Here at Maven, there is often a subtle and subversive battle for control over the office music system. It's fair to say the fighting begins over genres.
Dan likes to fluctuate between dance and classical, Adam is helpless before a 90's one-hit-wonders playlist and Paul is always partial to starting the day with some Brit Pop anthems and the Support Team? Well, Sam and I get to put what we want on when the directors are out!
So, all in all, it's an eclectic mix.
With that being said, there is also a battle for which platform we use. And it's a battle I feel like I am losing. I am the sole user of Spotify in our office. That's a confession I almost feel ashamed of making. Almost.
Adam, Paul, Dan, and Sam all use Apple Music and have done ever since Apple gave users their free three-month trial, back in June 2015. I too tried that trial and was left slightly disappointed.
Now I admit that a huge part of that disappointment was due to the extremely high expectations I had after hearing that Apple were getting into the business of Music Streaming. I mean Apple don't do things by half measures and excellence tends to be their default position so of course I was going to love it! But the truth is I didn't, at the time. I think I was expecting so much that when I clicked on their name, the Beatles would actually turn up and play for me.
Once my trial ended with Apple Music I made my decision to go back to Spotify who I had used for a good year or so before. Loyalty should stand for something, right.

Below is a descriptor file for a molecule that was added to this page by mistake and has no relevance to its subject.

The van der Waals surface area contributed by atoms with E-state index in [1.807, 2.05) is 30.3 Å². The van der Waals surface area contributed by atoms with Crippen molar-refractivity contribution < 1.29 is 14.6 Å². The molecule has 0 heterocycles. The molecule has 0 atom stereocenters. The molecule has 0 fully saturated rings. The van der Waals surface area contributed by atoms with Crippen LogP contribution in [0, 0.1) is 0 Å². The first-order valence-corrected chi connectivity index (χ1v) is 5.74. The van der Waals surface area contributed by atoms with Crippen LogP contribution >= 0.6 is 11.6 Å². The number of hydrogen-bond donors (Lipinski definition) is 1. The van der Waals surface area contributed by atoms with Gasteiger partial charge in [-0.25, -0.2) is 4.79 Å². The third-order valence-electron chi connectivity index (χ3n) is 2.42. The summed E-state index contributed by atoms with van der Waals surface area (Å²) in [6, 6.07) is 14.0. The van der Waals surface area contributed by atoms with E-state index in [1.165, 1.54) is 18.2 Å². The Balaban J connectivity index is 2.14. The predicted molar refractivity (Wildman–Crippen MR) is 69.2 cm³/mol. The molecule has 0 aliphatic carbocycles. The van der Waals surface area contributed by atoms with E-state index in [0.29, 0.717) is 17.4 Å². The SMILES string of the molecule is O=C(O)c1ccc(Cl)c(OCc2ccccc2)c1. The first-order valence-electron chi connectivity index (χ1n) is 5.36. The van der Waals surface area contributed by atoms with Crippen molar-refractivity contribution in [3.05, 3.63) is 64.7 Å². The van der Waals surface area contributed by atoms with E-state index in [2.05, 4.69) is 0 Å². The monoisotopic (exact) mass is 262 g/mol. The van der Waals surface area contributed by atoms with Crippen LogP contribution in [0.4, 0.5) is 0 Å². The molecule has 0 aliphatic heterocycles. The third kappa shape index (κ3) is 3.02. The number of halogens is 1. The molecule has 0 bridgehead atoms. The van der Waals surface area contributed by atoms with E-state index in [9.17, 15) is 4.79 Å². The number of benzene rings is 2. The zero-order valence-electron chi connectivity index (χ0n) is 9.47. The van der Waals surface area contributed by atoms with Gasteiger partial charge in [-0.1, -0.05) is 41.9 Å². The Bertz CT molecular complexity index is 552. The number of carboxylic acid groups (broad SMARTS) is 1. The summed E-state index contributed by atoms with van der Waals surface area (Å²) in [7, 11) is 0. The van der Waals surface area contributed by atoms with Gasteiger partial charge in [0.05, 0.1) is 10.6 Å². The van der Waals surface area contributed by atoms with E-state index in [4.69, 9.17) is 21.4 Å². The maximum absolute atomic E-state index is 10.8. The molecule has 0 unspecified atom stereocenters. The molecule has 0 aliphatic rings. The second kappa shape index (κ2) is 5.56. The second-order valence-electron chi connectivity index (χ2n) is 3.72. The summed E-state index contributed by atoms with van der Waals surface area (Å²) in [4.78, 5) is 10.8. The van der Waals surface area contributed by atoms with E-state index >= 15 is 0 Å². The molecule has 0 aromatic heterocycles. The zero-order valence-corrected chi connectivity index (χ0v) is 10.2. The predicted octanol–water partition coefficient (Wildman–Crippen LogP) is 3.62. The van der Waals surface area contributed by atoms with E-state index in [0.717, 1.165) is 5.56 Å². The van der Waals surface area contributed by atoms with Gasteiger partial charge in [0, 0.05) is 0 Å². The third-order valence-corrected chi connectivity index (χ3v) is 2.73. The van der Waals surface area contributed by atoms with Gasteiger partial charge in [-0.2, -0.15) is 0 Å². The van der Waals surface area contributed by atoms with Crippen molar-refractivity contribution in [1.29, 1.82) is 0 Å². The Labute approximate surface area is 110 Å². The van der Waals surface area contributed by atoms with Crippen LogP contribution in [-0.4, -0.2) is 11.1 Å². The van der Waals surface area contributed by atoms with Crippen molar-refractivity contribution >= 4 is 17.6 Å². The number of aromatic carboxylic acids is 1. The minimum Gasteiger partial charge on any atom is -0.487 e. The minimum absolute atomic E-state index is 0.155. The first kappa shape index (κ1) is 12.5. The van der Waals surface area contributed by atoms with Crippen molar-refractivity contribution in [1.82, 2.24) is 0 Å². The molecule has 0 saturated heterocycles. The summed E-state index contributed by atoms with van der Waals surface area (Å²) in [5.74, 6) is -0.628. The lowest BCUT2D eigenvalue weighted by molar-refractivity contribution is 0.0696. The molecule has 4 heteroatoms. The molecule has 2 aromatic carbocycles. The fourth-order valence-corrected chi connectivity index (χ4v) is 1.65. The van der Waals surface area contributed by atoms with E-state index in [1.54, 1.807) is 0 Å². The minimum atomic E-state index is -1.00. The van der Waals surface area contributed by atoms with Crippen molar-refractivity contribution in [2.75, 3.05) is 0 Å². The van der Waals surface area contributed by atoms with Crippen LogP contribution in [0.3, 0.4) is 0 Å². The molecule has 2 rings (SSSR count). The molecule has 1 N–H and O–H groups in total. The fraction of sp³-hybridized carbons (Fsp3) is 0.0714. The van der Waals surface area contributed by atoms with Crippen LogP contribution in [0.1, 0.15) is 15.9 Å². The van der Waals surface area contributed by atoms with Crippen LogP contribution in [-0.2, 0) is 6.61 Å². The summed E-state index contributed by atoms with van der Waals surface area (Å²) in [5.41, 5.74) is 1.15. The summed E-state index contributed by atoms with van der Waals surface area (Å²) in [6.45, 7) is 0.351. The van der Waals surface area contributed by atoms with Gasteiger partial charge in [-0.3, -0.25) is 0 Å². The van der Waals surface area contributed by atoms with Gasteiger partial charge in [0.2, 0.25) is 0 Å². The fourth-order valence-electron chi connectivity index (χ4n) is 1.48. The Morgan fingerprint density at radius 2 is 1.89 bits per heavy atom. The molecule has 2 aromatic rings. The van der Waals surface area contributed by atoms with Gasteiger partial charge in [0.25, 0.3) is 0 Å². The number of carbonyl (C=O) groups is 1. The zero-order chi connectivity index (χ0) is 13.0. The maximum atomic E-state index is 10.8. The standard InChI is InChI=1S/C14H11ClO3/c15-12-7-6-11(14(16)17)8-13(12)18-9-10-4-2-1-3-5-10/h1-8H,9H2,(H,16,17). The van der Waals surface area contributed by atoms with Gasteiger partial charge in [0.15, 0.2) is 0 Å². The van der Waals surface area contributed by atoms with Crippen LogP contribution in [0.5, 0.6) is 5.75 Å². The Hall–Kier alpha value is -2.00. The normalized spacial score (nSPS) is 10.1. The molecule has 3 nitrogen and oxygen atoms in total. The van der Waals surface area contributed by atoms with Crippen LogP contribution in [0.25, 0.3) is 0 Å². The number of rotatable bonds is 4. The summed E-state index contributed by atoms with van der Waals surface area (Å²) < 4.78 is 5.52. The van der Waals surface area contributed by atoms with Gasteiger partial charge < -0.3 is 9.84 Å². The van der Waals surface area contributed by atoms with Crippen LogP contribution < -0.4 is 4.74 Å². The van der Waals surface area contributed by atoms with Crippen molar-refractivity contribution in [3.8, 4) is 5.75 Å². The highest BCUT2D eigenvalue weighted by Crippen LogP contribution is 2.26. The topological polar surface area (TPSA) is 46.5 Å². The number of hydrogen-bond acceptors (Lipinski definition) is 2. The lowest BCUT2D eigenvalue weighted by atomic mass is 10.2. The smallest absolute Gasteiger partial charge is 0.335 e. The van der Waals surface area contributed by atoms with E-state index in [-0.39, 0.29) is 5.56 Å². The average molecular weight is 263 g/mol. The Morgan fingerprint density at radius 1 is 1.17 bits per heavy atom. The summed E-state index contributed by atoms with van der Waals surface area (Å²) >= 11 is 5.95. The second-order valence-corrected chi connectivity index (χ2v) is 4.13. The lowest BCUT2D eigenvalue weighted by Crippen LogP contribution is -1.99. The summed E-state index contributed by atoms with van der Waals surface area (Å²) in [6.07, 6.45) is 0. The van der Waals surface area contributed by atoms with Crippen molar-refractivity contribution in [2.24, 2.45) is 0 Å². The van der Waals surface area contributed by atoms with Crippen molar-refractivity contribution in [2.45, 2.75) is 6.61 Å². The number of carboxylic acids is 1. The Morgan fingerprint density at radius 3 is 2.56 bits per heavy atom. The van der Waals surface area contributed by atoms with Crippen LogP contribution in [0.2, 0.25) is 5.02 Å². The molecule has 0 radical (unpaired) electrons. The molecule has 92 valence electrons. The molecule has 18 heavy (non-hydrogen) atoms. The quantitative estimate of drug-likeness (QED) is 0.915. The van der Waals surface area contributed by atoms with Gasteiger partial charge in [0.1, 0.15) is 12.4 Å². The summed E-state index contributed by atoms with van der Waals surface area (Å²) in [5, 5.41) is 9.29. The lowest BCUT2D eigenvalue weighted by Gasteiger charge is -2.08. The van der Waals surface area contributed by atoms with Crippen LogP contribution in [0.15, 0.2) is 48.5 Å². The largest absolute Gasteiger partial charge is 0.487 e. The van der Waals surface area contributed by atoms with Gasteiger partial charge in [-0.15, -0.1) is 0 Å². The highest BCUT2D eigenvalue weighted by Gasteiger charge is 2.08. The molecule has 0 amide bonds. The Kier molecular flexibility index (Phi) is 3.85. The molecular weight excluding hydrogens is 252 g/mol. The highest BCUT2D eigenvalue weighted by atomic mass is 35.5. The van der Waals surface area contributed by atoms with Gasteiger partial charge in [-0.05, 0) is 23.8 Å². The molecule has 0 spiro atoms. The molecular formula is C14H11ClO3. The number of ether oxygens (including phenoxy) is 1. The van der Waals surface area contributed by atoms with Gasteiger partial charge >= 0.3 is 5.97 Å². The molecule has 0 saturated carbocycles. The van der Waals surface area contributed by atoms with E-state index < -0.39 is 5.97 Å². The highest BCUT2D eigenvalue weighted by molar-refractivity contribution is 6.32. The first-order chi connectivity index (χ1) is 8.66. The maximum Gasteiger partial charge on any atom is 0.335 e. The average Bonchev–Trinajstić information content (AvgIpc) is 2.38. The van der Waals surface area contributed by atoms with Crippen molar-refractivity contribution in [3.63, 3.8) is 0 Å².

At the time it was a slower platform to load than Spotify (minor glitches expected with a newly launched service), it's playlists were equal in quality and variety, and my pet hate was that if I created a playlist full of one hit wonders, those artists would show up on my Artists homepage meaning I would have to cycle through the likes of Miley Cyrus, George Michael and Blue to get to the artists I genuinely liked.
All this to say that when I bring up these points to my colleagues they don't get angry, they just sit there smiling at me smugly like there's some secret I'm missing out on. Their response: "It's just better."
And there's something about the ease of which they use their Apple Music which I've grown slightly jealous of. The thing that, for Apple users, is of vital importance - INTEGRATION.
Apple Music's integration, not just with other Apple devices, but across the board is a beautiful, beautiful thing. The ease of connectivity, and especially the integration with Siri is a huge feature that other streaming platforms simply cannot compete with.
A small but significant moment occurred when Adam, Dan, and myself went to play football a month or so ago and we needed some music to get us in the mood. As the primary passenger, I took it upon myself to be DJ for the journey. So I'm there scrambling about looking for the aux cable and trying to change input in Dan's car radio so that we can listen to whatever banger I had undoubtedly lined up, fidgeting like a six year old, when Dan gently pressed a button on his steering wheel and quietly said: "Siri, play me some rock music." Within three seconds we were on our way to the game with AC/DC - Back in Black, playing as our motivational backing track.
That is just one of the many reasons why, although this is the first time I've admitted it publicly, Apple Music might just be winning me round.
The Apple Music interface looks cleaner and brighter than Spotify's, the Radio stations are vast and easily available, whilst the integration with iTunes Match makes me feel like it is sheer stubbornness which is keeping me on the dark side of the office. I think it's time to step into the light.